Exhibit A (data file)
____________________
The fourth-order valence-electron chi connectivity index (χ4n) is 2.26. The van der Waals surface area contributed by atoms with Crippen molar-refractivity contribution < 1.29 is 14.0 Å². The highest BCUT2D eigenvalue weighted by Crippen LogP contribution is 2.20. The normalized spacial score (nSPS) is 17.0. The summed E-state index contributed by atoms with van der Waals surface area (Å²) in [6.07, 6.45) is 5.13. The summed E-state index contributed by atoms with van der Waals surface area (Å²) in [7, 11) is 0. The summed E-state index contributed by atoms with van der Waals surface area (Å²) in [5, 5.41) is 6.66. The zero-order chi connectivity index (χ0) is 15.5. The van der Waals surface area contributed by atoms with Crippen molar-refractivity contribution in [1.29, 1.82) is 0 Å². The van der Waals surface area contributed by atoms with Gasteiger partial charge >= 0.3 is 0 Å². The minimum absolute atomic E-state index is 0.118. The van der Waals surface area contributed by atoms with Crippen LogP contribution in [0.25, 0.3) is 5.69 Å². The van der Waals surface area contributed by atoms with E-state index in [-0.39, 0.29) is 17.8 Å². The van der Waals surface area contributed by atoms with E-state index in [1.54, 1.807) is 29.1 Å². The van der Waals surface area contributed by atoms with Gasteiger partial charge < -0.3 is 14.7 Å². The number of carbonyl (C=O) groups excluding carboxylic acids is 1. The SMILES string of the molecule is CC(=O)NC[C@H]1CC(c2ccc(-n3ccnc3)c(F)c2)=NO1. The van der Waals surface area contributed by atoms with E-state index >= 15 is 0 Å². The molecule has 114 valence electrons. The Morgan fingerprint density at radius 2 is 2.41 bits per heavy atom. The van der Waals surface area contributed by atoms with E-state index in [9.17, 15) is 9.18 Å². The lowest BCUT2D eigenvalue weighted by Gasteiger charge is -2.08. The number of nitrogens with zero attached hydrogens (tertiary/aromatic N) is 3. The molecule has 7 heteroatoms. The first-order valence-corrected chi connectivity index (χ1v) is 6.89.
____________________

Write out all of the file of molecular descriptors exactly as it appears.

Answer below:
The fourth-order valence-electron chi connectivity index (χ4n) is 2.26. The van der Waals surface area contributed by atoms with Crippen molar-refractivity contribution < 1.29 is 14.0 Å². The highest BCUT2D eigenvalue weighted by Crippen LogP contribution is 2.20. The normalized spacial score (nSPS) is 17.0. The summed E-state index contributed by atoms with van der Waals surface area (Å²) in [6.07, 6.45) is 5.13. The summed E-state index contributed by atoms with van der Waals surface area (Å²) in [7, 11) is 0. The summed E-state index contributed by atoms with van der Waals surface area (Å²) in [5, 5.41) is 6.66. The zero-order chi connectivity index (χ0) is 15.5. The van der Waals surface area contributed by atoms with Crippen molar-refractivity contribution in [1.29, 1.82) is 0 Å². The van der Waals surface area contributed by atoms with Gasteiger partial charge >= 0.3 is 0 Å². The minimum absolute atomic E-state index is 0.118. The van der Waals surface area contributed by atoms with Crippen LogP contribution in [0.25, 0.3) is 5.69 Å². The van der Waals surface area contributed by atoms with E-state index in [-0.39, 0.29) is 17.8 Å². The van der Waals surface area contributed by atoms with E-state index in [1.54, 1.807) is 29.1 Å². The van der Waals surface area contributed by atoms with Gasteiger partial charge < -0.3 is 14.7 Å². The number of carbonyl (C=O) groups excluding carboxylic acids is 1. The SMILES string of the molecule is CC(=O)NC[C@H]1CC(c2ccc(-n3ccnc3)c(F)c2)=NO1. The van der Waals surface area contributed by atoms with E-state index >= 15 is 0 Å². The molecule has 114 valence electrons. The Morgan fingerprint density at radius 2 is 2.41 bits per heavy atom. The van der Waals surface area contributed by atoms with E-state index in [9.17, 15) is 9.18 Å². The lowest BCUT2D eigenvalue weighted by Gasteiger charge is -2.08. The number of nitrogens with zero attached hydrogens (tertiary/aromatic N) is 3. The molecule has 7 heteroatoms. The first-order valence-corrected chi connectivity index (χ1v) is 6.89.